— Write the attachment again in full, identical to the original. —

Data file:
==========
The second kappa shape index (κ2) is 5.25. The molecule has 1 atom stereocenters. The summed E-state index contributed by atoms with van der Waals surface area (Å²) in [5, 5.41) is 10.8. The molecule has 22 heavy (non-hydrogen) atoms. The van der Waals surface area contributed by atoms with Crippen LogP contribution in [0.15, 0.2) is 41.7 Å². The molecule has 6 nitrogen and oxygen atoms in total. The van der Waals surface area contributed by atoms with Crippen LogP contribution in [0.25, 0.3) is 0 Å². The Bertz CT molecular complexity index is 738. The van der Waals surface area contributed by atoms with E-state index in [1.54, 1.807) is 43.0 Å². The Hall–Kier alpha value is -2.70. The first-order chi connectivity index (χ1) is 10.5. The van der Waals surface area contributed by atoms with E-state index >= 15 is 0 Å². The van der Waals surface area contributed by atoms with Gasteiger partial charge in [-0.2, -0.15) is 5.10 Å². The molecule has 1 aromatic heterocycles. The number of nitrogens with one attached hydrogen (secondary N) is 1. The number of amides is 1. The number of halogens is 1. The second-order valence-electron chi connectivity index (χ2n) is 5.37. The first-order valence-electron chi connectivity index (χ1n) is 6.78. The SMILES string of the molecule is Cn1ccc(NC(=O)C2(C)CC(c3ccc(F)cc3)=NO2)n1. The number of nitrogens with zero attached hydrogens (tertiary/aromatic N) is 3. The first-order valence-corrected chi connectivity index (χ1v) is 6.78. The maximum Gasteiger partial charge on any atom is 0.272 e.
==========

The second kappa shape index (κ2) is 5.25. The molecule has 1 atom stereocenters. The summed E-state index contributed by atoms with van der Waals surface area (Å²) in [5, 5.41) is 10.8. The molecule has 22 heavy (non-hydrogen) atoms. The van der Waals surface area contributed by atoms with Crippen LogP contribution in [0.15, 0.2) is 41.7 Å². The molecule has 6 nitrogen and oxygen atoms in total. The van der Waals surface area contributed by atoms with Crippen LogP contribution in [0.25, 0.3) is 0 Å². The Bertz CT molecular complexity index is 738. The van der Waals surface area contributed by atoms with E-state index in [1.54, 1.807) is 43.0 Å². The Hall–Kier alpha value is -2.70. The first-order chi connectivity index (χ1) is 10.5. The van der Waals surface area contributed by atoms with E-state index >= 15 is 0 Å². The van der Waals surface area contributed by atoms with Gasteiger partial charge in [-0.2, -0.15) is 5.10 Å². The molecule has 1 aromatic heterocycles. The number of nitrogens with one attached hydrogen (secondary N) is 1. The number of amides is 1. The number of halogens is 1. The second-order valence-electron chi connectivity index (χ2n) is 5.37. The first-order valence-electron chi connectivity index (χ1n) is 6.78. The SMILES string of the molecule is Cn1ccc(NC(=O)C2(C)CC(c3ccc(F)cc3)=NO2)n1. The number of nitrogens with zero attached hydrogens (tertiary/aromatic N) is 3. The first-order valence-corrected chi connectivity index (χ1v) is 6.78. The maximum Gasteiger partial charge on any atom is 0.272 e.